Each character’s viewpoint is a central theme throughout the story and how much you enjoy this story relies on how much you enjoy all the talking going on here. One thing is does not do, however, is become tedious like the game Murdered: Soul Suspect did. The writing is competent and well voice acted enough to make this a strong component of the game rather than simply time filler.
Even with the many positive things to say about this game, the story in the later chapters (5 and 6) feel very abrupt, rushed, and are filled with events that go against the narrative coherence or even just plain common sense. It honestly comes off like they possibly ran out of time or budget in the last part of the game, leaving it a mishmash of events combined with those narrative hiccups. It completely sapped my will to see how it all ends, leading off to me to a stale, uninspired final boss fight that I didn’t have an ounce of will or reason to finish. A real shame and a big oversight from DONTNOD that surely comes as unexpected.
This game’s combat is what you would expect from a third person action game. It is based on a Health, Stamina, and a Blood (mana) system. The centerpiece mechanics consist of dodging enemy attacks, learning attack patterns, timing parries with precision, dodges, and attacks to deal damage effectively. However, no aspects of this system particularly impresses or stands out, resulting in just another mediocre, average combat system that clearly has not been developed as an important part of the game.
There are skills to upgrade when leveling up at a safe house on the map, like more HP, more stamina, ranged and melee abilities fueled by Blood, which in turn is absorbed from enemies while they are Stunned in combat. All of this is kind of useless though, as there is clearly one type of weapon outclassing all others; the two handed ones. These give Stun, Damage, and a huge DPS all in the same weapon, eliminating any need for other weapons at all. Skills are mostly useless or gimmicky. Healing is the only useful one, for the rest you can stick to melee and upgrade stamina and health all the time, making combat situations easy because of how overpowered the healing is, how little stamina dodge consumes, and how powerful two handed weapons are. It comes off as unbalanced, generic, and feels much like a “side dish” combat system with no personality, weight, or gore.
The final boss has to mentioned. If you go the route of not killing innocents, which for an RPG should be an available option without hindrance, you will be sorely outmatched. Playing without killing is completely insane because the game centers around XP, and without killing enough the enemies will rip you to shreds. Even if you get to the final boss killing as few innocents as possible, you will be absolutely out of your class. There is a way to grind away some XP by killing all your enemies for 10 XP per enemy, but that would involve dozens of hours compared to killing innocents for 1000 XP.
The game can last 30 to 35 hours for a completionist run involving all side quests and the main quest.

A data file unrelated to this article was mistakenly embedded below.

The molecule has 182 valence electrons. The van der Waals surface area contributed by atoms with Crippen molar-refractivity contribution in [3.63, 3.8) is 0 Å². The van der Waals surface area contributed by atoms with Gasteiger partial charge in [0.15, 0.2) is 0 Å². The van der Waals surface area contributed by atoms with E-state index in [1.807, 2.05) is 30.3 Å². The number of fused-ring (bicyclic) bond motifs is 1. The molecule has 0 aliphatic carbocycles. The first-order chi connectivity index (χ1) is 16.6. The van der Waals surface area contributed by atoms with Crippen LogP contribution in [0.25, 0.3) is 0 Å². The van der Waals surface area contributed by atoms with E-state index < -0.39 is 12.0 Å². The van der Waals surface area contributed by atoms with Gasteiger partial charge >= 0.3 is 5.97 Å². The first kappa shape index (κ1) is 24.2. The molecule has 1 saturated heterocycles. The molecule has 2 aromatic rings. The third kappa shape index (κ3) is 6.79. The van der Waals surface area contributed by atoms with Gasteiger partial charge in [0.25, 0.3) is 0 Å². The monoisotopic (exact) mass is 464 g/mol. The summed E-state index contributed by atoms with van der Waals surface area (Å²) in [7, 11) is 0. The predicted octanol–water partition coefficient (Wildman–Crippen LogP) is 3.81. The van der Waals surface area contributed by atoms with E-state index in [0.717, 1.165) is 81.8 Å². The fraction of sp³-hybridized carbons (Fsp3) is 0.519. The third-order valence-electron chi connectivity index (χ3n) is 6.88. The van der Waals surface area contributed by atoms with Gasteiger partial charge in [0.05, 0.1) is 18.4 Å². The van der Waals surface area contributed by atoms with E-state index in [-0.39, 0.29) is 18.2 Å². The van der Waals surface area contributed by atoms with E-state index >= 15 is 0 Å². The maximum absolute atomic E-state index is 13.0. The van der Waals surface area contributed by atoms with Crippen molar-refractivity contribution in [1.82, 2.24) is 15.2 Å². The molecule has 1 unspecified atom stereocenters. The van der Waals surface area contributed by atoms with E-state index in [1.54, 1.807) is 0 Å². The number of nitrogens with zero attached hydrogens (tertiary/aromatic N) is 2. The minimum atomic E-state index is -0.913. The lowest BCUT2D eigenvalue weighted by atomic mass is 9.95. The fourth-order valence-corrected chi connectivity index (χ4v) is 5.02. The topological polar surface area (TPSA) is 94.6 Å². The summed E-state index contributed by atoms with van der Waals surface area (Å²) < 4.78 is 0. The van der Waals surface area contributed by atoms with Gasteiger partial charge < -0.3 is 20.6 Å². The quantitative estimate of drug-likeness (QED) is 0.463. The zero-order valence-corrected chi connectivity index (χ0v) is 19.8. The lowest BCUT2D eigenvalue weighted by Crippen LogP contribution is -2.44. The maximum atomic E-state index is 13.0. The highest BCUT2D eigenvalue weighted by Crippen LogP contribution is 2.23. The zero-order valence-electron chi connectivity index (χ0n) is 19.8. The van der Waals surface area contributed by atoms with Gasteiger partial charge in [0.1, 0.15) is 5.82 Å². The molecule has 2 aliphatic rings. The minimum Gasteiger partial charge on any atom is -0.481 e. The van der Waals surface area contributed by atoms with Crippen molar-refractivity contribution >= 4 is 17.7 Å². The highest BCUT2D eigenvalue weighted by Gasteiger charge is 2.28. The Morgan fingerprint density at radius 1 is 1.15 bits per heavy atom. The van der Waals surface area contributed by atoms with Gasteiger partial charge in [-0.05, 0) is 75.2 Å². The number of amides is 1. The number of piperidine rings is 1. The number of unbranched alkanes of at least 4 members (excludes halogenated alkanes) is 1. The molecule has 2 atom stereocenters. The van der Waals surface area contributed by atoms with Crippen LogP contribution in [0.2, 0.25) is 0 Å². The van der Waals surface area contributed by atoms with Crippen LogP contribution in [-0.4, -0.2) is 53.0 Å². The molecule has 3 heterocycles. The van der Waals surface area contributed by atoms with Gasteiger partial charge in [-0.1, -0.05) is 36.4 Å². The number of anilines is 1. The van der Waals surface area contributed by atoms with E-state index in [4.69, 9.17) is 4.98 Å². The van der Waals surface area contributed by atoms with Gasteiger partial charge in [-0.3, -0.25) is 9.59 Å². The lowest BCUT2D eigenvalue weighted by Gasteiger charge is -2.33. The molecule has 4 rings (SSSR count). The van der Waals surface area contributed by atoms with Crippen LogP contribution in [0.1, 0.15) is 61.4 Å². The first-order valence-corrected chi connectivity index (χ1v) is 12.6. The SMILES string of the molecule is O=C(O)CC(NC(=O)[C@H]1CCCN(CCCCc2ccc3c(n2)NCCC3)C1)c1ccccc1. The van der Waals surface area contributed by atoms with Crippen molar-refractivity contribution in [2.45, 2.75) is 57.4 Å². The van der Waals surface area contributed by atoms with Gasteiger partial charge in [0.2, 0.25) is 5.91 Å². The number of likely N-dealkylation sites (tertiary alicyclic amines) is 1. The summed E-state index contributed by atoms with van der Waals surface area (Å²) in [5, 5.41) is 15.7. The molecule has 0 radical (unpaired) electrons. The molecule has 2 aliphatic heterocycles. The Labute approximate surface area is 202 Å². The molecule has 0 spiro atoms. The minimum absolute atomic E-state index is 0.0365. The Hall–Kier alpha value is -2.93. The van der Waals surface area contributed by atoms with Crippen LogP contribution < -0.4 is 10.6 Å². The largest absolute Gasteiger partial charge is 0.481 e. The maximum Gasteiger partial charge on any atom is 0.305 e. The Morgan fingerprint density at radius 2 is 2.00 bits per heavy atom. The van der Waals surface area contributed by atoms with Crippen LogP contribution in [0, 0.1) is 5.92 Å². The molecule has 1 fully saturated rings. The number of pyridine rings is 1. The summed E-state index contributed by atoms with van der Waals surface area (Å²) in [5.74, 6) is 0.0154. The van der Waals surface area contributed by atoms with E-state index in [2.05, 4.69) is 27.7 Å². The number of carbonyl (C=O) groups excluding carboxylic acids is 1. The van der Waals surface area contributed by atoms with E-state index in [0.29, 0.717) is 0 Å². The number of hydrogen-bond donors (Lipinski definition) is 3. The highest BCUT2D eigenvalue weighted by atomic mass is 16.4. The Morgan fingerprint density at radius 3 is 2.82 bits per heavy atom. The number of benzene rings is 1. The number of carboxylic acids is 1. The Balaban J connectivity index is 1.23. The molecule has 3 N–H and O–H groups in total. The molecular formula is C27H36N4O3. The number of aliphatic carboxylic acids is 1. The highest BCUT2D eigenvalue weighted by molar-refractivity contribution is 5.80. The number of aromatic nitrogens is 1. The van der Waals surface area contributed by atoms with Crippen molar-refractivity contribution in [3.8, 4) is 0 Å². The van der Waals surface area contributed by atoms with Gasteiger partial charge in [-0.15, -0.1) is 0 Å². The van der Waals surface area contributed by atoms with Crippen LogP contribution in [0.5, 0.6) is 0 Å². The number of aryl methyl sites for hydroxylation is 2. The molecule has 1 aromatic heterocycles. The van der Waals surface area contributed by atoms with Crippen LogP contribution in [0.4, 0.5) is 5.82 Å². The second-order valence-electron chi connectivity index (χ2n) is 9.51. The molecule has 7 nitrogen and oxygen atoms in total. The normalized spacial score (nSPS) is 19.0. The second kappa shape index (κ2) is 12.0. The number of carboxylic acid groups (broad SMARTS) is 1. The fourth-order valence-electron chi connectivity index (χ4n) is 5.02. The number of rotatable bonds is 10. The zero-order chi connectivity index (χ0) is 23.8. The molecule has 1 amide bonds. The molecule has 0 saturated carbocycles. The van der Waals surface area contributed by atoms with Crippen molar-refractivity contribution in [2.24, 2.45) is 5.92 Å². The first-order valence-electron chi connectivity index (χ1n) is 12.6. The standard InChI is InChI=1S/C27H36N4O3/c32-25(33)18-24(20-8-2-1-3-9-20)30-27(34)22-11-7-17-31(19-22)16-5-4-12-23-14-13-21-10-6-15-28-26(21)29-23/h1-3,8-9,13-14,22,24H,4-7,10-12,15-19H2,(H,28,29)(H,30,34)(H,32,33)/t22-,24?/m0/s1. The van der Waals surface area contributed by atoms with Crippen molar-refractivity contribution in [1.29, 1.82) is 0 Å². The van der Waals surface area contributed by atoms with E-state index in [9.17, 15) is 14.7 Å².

This game’s combat is unbalanced towards the player by a large margin, even by not killing NPCs and therefore having the bare minimum experience possible. I’d rate the challenge at a medium-low rating.
It’s a bit odd, but the graphics are inconsistent. Some elements are very well done and up to today’s standards for a AA game, while some others are very low quality and just look like they belong to other games, from 10 years ago. This is seen especially in textures varying substantially with different qualities. There is pop up, weird animations for characters, and other glitches that are quite common and outline some bad polishing at release. Overall, the atmosphere is rendered well but all these issues prevent complete immersion.
Sonically, the game’s voice acting, effects, and music score are all of a high quality and impressive.
The game’s performance is inconsistent. Sometimes there are solid frame-rates, and occasionally there are very bad frame drops. Even on high end systems that are way above recommended settings, the optimization work is not very good as of right now.
Nothing to report.
Enemy AI uses an attack-pattern type AI, typical of third person action games.
Quality of Life
Consumables are not restored when you are resurrected at a checkpoint after a boss fight defeats you. This means that if you need other consumables you have to go ALL the way back to a workbench and craft more, or if you are out of materials, a tiresome and pointless component grind is in order to then craft said consumables again and have them at your disposal when you will face the boss again. An unnecessary mechanic clearly aimed to artificially lengthen playtime with a tiresome and boring mechanic.
Bugs / Issues
Nothing major to report.
Vampyr is a third person action adventure game rather than an RPG. It has a mood inspiring setting and well done characters bolstered by a compelling story, but it falls short on combat, role playing elements, combat balance, story balance late in the game, and performance, making a mediocre title out of it. If you had high hopes well, too bad for you. I do not recommend it for 50€, wait maybe for a 50% or more discount before buying it.